On Telecom: Business Magnate George Soros’ Telecommunications Bet in Brazil

There’s a new force on Brazil’s telecom scene: On Telecom. And by the looks of it, this one could be big. Backed by a multi-million-dollar investment, On Telecom will give the usual suspects – Telefônica, Oi, TIM and Claro – quite a run for their money.

The Wall Street Journal reports that Hungarian-American mega-investor and business magnate George Soros and businessmen Zaki Rakib and Fares Nasser plan to invest up to US$218 million (R$500 million) in the company, which will focus on providing high-speed internet access in Brazil.  The money will be spent over the next two to three years.

Though it operates under the brand On Telecom, the company is formally named Quattro Telecomunicações SA. The name may sound familiar to those who follow Soros, as he has been involved with the firm for quite some time.

Rakib is currently the majority shareholder in the entity, but as the Soros fund continues to disburse the money committed, that could change. “It’s only the beginning. Soros has confidence in us and in the growth of the Brazilian telecom market,” Rakib told AFP.  He also dismissed concerns surrounding Brazil’s weakening economy, affirming, “It’s important to note that my focus for investments is 10 years, not the short-term.”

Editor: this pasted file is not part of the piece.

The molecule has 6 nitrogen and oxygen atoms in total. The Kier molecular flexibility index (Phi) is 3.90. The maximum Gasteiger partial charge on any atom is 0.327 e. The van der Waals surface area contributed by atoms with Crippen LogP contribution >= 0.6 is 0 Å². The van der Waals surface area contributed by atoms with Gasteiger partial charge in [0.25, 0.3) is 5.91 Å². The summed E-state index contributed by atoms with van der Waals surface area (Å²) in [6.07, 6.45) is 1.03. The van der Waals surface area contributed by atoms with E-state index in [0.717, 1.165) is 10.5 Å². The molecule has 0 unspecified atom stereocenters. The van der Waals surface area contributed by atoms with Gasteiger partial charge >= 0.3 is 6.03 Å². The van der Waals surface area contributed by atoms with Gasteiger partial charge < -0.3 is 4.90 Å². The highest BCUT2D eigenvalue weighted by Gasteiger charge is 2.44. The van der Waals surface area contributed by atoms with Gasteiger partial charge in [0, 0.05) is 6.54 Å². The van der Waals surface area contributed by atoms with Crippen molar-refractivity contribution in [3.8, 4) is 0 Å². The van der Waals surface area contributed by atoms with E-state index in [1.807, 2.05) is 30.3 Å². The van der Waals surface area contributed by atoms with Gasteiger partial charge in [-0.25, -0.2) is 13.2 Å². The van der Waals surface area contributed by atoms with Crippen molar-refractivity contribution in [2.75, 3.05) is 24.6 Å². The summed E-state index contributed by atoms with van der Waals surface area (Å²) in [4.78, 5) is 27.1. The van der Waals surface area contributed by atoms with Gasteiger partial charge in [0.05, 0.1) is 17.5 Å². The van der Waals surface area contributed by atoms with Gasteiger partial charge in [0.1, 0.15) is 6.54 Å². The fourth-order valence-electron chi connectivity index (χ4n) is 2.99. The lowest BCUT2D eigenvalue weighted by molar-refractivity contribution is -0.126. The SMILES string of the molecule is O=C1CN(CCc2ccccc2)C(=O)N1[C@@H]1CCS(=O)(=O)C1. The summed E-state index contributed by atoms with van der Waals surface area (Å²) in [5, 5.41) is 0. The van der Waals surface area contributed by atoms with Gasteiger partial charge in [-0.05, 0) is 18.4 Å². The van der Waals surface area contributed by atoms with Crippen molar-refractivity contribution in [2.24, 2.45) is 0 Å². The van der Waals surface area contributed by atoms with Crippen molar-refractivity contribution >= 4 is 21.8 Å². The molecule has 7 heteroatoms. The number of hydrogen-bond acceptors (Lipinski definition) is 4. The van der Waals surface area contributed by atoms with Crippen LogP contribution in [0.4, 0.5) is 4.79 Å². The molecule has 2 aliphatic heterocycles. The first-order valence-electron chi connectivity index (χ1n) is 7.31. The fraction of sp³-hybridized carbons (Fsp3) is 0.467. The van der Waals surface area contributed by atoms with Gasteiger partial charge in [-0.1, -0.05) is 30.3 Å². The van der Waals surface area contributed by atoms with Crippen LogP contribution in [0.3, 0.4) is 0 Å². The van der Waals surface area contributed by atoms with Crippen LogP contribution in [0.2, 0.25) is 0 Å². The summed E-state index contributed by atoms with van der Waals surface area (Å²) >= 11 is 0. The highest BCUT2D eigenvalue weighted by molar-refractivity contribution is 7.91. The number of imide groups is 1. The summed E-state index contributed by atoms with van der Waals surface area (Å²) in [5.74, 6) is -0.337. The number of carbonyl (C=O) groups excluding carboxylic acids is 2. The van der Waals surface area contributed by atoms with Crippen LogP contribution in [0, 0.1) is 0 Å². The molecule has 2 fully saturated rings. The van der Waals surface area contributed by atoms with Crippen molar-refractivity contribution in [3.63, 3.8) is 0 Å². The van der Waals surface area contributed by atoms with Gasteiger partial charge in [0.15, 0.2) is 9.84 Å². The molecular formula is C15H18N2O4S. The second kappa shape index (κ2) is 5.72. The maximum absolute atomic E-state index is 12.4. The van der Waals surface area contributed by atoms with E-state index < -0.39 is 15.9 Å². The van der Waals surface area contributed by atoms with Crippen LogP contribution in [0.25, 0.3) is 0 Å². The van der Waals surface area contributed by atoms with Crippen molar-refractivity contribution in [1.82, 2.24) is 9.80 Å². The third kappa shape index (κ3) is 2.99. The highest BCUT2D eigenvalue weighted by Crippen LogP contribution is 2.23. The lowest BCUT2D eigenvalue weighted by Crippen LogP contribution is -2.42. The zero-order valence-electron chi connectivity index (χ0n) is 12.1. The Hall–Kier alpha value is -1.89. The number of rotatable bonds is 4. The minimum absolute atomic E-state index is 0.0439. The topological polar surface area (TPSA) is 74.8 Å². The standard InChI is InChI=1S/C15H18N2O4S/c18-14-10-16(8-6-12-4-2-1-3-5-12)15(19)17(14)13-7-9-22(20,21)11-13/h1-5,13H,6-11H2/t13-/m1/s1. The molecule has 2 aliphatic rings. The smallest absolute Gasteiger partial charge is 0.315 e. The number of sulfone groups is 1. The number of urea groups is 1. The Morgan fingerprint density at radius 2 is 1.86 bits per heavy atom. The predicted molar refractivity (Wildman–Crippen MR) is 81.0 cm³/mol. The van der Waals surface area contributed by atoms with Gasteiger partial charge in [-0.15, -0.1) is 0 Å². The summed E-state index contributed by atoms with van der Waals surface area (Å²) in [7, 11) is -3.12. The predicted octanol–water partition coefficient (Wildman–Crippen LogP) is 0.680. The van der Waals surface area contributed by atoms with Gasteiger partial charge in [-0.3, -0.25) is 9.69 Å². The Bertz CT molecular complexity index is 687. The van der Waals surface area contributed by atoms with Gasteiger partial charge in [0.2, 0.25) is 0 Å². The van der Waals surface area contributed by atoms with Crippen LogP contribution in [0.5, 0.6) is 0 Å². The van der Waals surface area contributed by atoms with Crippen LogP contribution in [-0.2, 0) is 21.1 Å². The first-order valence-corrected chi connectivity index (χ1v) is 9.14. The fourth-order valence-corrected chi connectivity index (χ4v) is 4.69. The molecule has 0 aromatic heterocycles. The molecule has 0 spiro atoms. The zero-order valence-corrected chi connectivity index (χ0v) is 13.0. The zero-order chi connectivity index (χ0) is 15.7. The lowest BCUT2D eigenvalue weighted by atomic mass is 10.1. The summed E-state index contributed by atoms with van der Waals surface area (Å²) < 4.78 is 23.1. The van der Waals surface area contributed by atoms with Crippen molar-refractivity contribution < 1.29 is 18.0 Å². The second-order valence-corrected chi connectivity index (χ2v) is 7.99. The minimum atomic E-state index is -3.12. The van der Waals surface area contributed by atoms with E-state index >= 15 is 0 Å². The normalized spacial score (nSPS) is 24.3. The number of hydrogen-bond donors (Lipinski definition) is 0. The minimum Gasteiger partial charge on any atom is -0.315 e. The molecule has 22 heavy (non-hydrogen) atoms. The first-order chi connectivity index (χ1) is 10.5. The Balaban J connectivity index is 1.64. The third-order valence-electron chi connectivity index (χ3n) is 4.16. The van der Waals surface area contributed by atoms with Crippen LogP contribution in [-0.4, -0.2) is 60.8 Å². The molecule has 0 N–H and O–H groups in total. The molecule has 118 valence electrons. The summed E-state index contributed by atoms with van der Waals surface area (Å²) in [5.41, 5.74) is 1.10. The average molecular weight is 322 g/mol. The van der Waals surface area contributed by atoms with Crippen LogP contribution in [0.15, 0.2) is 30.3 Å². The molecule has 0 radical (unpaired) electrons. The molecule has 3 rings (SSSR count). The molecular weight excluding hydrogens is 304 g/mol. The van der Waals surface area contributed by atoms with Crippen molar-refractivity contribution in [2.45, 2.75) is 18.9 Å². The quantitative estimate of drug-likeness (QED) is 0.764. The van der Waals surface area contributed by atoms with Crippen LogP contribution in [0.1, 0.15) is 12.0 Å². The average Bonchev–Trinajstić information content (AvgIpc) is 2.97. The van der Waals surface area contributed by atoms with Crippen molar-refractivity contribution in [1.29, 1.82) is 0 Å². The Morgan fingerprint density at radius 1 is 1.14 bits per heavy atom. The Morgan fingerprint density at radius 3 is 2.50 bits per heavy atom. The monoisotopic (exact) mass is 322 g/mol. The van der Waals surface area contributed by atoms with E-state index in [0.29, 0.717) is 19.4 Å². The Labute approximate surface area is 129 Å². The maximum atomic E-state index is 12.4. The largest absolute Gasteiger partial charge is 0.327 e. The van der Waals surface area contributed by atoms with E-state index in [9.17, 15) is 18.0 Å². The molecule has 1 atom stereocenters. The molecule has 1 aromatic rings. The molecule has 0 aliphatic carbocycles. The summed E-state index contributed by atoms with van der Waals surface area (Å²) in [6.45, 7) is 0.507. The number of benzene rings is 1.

The Appeal, the Drawbacks

Brazil’s telecom market is certainly an attractive one, ranked fourth in the world and expected to reach nearly US$100 billion by 2017. Mobile and wireless are anticipated to take off especially strong, at least in part due to the impending World Cup and Olympic Games.

Although the market is ripe, it is still dogged by a number of obstacles and hurdles to overcome. One major issue is legislation, which is notoriously hard to navigate in Brazil. From tax laws to infrastructure deployment and broadband blocks, regulatory roadblocks put a significant damper on the market’s momentum.

Most of what’s lacking in the Brazilian telecommunications sector is just a question of time, but issues would, ideally, be resolved sooner rather than later. Anatel’s João Rezende has already admitted that the latest in 4G technology won’t be ready in time for next year’s World Cup, and while revelations like this aren’t tremendous setbacks, they aren’t beneficial to the market overall.

Soros’ investment in On Telecom demonstrates that faith in Brazil’s potential as an IT giant is still there. It’s up to the country’s corporations, government, researchers and developers to make it happen.